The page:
Anshe Chung's million-dollar profit in real-estate sales over 30 months wouldn't be all that impressive, really, were it not for one thing: The land she sells is made entirely of pixels.
Chung is one of some 1.7 million denizens of Second Life, a virtual 3D world that, frankly, reminds me a bit too much of "The Matrix" for my liking.
But Chung clearly has enjoyed success there -- and not just socially: After plunking down 10 bucks for membership three and a half years ago, she started an aggressive campaign of buying, dividing, and selling Second Life property (which is quite visually impressive). Her holdings, which include not only land but virtual malls, chains, and store brands, are now worth "several million Linden dollars" (the currency of Second Life), which she asserts is convertible into at least one million dollars, American. She claims that makes her the virtual world's first millionaire.
Her operations have since grown to include the development and sale of properties for large scale real world corporations, and have led to a real life "spin off" corporation called Anshe Chung Studios, which develops immersive 3D environments for applications ranging from education to business conferencing and product prototyping.
Now, this isn't the first instance of individuals reaping real monetary success from a virtual world. I remember back in the day of text-based RPGs such as Gemstone III, players were willing to fork over real-world cash for powerful weapons. That trend has continued with graphical RPGs such as Everquest and World of Warcraft.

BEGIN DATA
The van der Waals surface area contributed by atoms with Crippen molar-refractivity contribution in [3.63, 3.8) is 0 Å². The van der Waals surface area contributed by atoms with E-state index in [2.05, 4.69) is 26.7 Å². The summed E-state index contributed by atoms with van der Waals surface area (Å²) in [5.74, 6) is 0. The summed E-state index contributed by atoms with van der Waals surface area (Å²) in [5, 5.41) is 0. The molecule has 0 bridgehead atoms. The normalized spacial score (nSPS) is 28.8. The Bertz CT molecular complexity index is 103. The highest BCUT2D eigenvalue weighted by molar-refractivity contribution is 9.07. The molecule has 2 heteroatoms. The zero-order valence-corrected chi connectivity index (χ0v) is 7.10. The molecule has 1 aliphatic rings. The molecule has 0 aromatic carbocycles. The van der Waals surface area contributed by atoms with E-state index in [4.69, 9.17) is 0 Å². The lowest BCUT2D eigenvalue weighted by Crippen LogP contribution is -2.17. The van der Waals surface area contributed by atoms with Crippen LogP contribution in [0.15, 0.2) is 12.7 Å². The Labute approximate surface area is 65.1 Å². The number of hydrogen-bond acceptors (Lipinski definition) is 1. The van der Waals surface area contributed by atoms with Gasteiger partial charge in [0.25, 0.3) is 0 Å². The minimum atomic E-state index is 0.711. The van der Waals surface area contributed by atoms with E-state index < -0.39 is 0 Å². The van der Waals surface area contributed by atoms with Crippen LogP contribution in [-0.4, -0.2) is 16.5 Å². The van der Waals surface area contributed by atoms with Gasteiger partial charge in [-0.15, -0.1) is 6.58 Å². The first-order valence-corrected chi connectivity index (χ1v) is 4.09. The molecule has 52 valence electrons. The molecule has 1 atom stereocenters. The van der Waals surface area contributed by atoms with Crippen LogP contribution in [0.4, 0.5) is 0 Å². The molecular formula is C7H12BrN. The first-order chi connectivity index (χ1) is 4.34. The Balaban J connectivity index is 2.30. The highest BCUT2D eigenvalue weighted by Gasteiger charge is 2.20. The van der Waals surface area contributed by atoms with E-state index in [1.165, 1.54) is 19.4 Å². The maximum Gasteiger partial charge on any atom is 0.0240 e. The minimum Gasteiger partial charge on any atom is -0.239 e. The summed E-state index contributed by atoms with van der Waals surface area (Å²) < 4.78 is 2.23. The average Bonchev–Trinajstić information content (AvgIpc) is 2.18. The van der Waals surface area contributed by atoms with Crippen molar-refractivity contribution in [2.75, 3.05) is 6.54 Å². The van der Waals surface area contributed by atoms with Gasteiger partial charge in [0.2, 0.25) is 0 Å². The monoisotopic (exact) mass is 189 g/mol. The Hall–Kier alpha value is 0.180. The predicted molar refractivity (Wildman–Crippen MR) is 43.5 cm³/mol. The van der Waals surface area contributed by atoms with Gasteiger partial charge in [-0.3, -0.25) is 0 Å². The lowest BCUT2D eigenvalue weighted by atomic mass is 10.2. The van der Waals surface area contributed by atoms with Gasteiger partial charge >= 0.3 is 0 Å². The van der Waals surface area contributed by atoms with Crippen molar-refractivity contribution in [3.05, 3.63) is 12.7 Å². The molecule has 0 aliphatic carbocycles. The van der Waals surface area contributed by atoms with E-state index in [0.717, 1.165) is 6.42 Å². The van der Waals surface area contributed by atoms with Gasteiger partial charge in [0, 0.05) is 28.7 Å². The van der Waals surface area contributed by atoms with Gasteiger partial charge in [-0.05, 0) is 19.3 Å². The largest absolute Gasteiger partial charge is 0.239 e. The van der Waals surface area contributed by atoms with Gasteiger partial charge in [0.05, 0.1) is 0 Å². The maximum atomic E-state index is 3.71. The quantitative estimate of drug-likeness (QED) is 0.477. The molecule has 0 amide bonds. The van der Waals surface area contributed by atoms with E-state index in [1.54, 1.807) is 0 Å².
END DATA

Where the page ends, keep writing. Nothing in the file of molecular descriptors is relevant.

But Second Life clearly has opened up a whole new world of financial opportunity, and it's not just entrepreneurial types like Chung who are taking advantage. As reported by InfoWorld Lead Analyst Jon Udell, companies like Sun have attempted to leverage the success of the virtual universe -- though with arguably limited success. (Media companies also have staked ground there.) Udell attended a "block party" IBM held there and found the experience to be less than satisfying: The venue seemed to detract from the experience more than enhance it.
And at least back in October, Udell's prediction for Second Life serving as the next big business platform was not particularly optimistic: "[If] history repeats itself, we'll find that fancy 3-D designs will ultimately prove no more compelling than fancy Web pages."
Virginia Hines, InfoWorld's VP and General Manager of InfoWorld.com, dipped her foot into the virtual waters of Second Life recently to investigate its b-to-b potential, as well as its applicability to a future version of InfoWorld IT Exec-Connect. Though she was impressed by the system's underlying technologies, deeming Second Life "a fascinating experiment and laboratory for all the social sciences," she came away with some healthy skepticism about the medium's business potential.
Among other things, she noted that it's not sufficiently usable and navigable to attract and retain new users. Moreover, the current residents of the world are more focused on playing than working, which means that "any effort to use Second Life for B2B marketing purposes will probably require enticing a new demographic into the community, as opposed to attracting current members."
Finally, she said that "many of the current corporate ventures in Second Life are hard to locate, fail to attract traffic, and offer little user value. Without a more grounded value proposition, the concept of being in Second Life just to 'establish a presence' doesn't seem very fruitful."
Have you had any experience in Second Life? Do you think there's potential here for some serious business opportunities?